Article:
(left to right) Gary Bower, secretary/treasurer; Tom Frank, sales manager; and Bob Frank, president of American Distributing Inc., stand with a food collection box that will be delivered to area contractors requesting one.

Contractors need attention. Professionals would probably call it public relations or PR, but regardless of the term you use, it’s really very simple. The more name recognition you have in your sphere of business, the easier it will be to close a sale. A potential customer will be more at ease with someone who has a presence.

As an HVAC distributor that serves a tri-state area - Pennsylvania, Delaware, and New Jersey - we have often wrestled with the issue of how to draw more attention to our contractors.

Most of them market on the fly. They might have a Yellow Page ad as a passive marketing approach and crank up a small marketing effort via a sales letter or newsletter, when they aren’t busy dealing with their customers. Some look to self-appointed marketing gurus, and others even turn to their distributors. We welcome that responsibility, and it was in this spirit that we saw how a contractor’s participation in a new program we started might help contractors everywhere.


At a recent management meeting, and possibly with the realization that American Air Distributing had hit the 15-year mark in business, we concluded that our distributorship should participate more fully in its community.

As we searched for a cause that matched our company’s culture, and with which we could reasonably expect some success, we decided on participating in the Salvation Army food drive. We also concluded that our participation could result in a boost to contractor visibility, wrapped around a significant contribution to the community.

The food drive held particular appeal for us. We live in a skeptical age. We’ve faced a cool summer and a sagging economy. Simply asking for a financial donation often leads to the inevitable question of how much of the money actually reaches the intended recipients.

With a food drive, the gift is tangible. American Air and its contractors could rest assured that someone would eat meals from the items collected.

We invited our contractors to participate. In a letter to them, we put it this way:

“What makes this approach particularly effective is that, unlike a financial donation, you don’t have to wonder whether the intended recipients actually receive your gesture of goodwill. Members of the community will create a meal from what you and other local members of your community give.”


Our approach was two-fold: to involve our contractors and to help them receive recognition for their efforts for participating in the Salvation Army Food Drive 2009.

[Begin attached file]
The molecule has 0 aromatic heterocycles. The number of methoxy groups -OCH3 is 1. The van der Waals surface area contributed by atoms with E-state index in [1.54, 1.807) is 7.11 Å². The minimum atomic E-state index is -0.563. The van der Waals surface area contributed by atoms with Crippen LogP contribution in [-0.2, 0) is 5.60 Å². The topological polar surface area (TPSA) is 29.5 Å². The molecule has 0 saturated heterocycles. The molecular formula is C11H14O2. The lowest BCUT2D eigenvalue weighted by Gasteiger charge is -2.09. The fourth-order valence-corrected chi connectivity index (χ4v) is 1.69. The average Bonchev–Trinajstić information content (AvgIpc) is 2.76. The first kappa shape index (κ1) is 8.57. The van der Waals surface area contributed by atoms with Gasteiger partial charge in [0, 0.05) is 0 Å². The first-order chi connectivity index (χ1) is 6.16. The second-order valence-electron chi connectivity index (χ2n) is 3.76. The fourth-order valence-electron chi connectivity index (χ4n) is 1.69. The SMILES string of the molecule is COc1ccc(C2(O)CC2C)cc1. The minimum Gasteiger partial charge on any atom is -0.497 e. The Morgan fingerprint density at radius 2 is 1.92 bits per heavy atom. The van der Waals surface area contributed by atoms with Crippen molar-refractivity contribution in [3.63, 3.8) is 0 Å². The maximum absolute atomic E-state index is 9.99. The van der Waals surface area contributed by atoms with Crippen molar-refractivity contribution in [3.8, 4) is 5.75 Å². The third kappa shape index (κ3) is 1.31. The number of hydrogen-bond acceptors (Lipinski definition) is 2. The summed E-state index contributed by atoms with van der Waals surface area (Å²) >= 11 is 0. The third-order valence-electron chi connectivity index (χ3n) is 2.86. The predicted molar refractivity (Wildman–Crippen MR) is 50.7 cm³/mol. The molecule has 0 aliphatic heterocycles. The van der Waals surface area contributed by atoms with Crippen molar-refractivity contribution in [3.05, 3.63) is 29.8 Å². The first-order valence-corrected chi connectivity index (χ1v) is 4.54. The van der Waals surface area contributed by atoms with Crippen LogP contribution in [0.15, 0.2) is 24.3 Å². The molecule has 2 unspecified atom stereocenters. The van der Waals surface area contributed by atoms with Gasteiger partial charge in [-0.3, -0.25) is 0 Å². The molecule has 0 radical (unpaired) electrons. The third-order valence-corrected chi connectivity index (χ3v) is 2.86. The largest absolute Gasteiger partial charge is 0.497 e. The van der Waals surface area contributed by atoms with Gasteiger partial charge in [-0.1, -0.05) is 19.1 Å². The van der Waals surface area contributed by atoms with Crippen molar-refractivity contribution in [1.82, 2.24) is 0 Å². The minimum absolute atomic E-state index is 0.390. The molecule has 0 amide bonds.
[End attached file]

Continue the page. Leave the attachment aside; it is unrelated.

We placed a barrel for contributions at our offices and distribution center in West Chester, Pa. About 20 percent of our customers actually come by to pick up supplies, but we serve the majority of our customers by delivering product directly to their jobsite. For those contractors, we promised to deliver a barrel for the food drive to whatever location they specified, and further promised to pick up the barrels at the end of the food drive.

All the contractors had to do was promote, offer, and suggest or ask customers, coworkers, other contractors, and other community members to participate with cans for the food drive. We took responsibility for everything else. We wanted to remove virtually any effort or logistics issues that would impede a contractor from participating.

Because most contractors only have a hazy notion of how to publicize this positive participation, we offered to write a press release for all the participants and to send it to their local newspapers. We couldn’t promise that any news outlet, whether in the consumer or trade press, would actually use the copy, however, we felt that a press release and possibly a photo would at least place the contractor and his contribution in the news mix and create the possibility of some well-deserved coverage.


It’s inevitable that contractors, when thinking of their distributors, ask the question: What have you done for me lately? Believe it or not, we really think about that usually unasked question and we try to formulate a response that works.

In today’s business world, the cliché win-win is dreadfully overused, but in this instance, it’s true. Our contractors can have a direct effect on the lives of those in the communities they serve. Politicians always talk about public service, but they receive a salary for their efforts. We view this as private service to the public on behalf of our contractors and ourselves.

If, as a contractor, you’ve been thinking about how to make a contribution to your community, you might want to talk to your distributor and suggest a similar model if it fits local conditions. The first step is a simple question the next time you chat with your distributor: What can we do together to help those who need help in our community?

Publication date:01/25/2010